A Catholic priest who recently took charge of a San Francisco parish has said only boys can be altar servers, a move that is sparking both criticism and praise and comes amid a wider debate over conservative concerns that the Catholic Church has become too “feminized.”
As media coverage of the controversy at Star of the Sea Roman Catholic Church began to build in recent days, the Rev. Joseph Illo defended his decision in a statement issued on Jan. 26, saying he decided to make the change in November, a few months after he became pastor. Illo cited two main reasons for the switch.
The first, he said, is that “boys usually end up losing interest [in altar service] because girls generally do a better job.”
The second and more important reason, Illo said, is that “altar service is intrinsically tied to the priesthood and serve as feeder programs for the seminary.”
“If the Catholic Church ordained women, altar girls would make sense, but the Catholic priesthood is a male charism,” he said. “Nothing awakens a desire for the priesthood like service at the altar among the brotherhood of young men. At the risk of generalizing, I suspect young men serving with young women might just distract them from the sacrifice of the Mass, and perhaps even from a priestly vocation.”
Illo’s comments echo recent remarks made by Cardinal Raymond Burke, a senior American churchman working in Rome who is an outspoken conservative and a favorite among many Catholic traditionalists.
Burke made waves in an interview with the head of a Catholic men’s ministry when he said that the church had become “feminized” and that the introduction of altar girls into U.S. dioceses in 1994 contributed to a decline in vocations to the priesthood.
“It requires a certain manly discipline to serve as an altar boy in service at the side of (a) priest, and most priests have their first deep experiences of the liturgy as altar boys,” said the former archbishop of St. Louis. He added that “the sanctuary has become full of women” and that has discouraged men from taking part in church life.
Burke also said the Catholic Church had been influenced by “the radical feminist movement,” and in his statement, Illo seemed to repeat that point.
“If this altar boy policy bothers us, we must ask ourselves if we have not unconsciously accepted the errors of the current age; specifically, that the differences between men and women have no more spiritual significance than ‘plumbing’ arrangements,” he said. “Do you think Mary, the Mother of God, would want to serve the Mass or be a priest, and even if so, why did Jesus not include her at the Last Supper?”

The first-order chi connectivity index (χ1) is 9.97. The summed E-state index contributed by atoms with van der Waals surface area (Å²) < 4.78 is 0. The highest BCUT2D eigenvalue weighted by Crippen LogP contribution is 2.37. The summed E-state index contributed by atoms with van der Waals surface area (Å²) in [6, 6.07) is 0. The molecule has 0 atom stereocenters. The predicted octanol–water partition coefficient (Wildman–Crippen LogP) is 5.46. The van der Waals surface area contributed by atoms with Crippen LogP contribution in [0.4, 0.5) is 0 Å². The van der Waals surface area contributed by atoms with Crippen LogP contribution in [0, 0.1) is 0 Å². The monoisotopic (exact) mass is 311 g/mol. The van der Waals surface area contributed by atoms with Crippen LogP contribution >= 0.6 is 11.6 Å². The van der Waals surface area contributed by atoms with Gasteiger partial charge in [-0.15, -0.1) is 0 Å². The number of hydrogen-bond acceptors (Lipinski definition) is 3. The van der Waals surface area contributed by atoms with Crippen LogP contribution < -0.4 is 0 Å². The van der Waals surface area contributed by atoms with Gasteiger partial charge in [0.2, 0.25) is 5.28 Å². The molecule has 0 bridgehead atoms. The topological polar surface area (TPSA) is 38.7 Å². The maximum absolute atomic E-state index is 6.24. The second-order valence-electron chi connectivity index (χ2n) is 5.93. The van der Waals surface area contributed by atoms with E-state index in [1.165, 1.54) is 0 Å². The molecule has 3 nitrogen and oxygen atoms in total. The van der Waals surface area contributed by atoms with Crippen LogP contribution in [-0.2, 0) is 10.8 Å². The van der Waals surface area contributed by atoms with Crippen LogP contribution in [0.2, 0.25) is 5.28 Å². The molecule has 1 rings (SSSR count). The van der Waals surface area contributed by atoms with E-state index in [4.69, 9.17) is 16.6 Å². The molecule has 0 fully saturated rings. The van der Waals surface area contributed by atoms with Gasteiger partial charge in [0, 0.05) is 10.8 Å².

Star of the Sea is the only parish in the Archdiocese of San Francisco to bar altar girls, and Illo said Archbishop Salvatore Cordileone—a vocal culture warrior in the U.S. hierarchy who leads the U.S. Conference of Catholic Bishops’ fight against gay marriage—had given him permission to take that step.
Only one U.S. diocese, in Lincoln, Neb., bars altar girls in all churches, though a number of individual parishes in other dioceses have a boys-only policy.
At Star of the Sea, boys and girls are only allowed to serve at Masses for students at the parish school; girls currently trained as altar servers will continue to serve until they leave but no other girls will be added. Altar boys will now be used at the parish’s regular Masses where only adults had been allowed to assist the priest.
Illo proved a controversial figure at a previous church when he told parishioners that if they voted for Barack Obama they would have to go to confession before receiving Communion.
A number of parishioners have told local media that they are upset with Illo’s decision and some said they are leaving Star of the Sea.
But Nancy Bye, a parent who serves as liaison between the school and the parish, told the local newspaper that complaints are only coming from “a few people.”
“I think a lot of the people who are upset are not parishioners,” Bye said.
Illo also said he believed the new policy would not only boost vocations to the priesthood but would also bring in more new members than they are losing. “We have seen an overall increase in numbers and the income is up,” Illo said.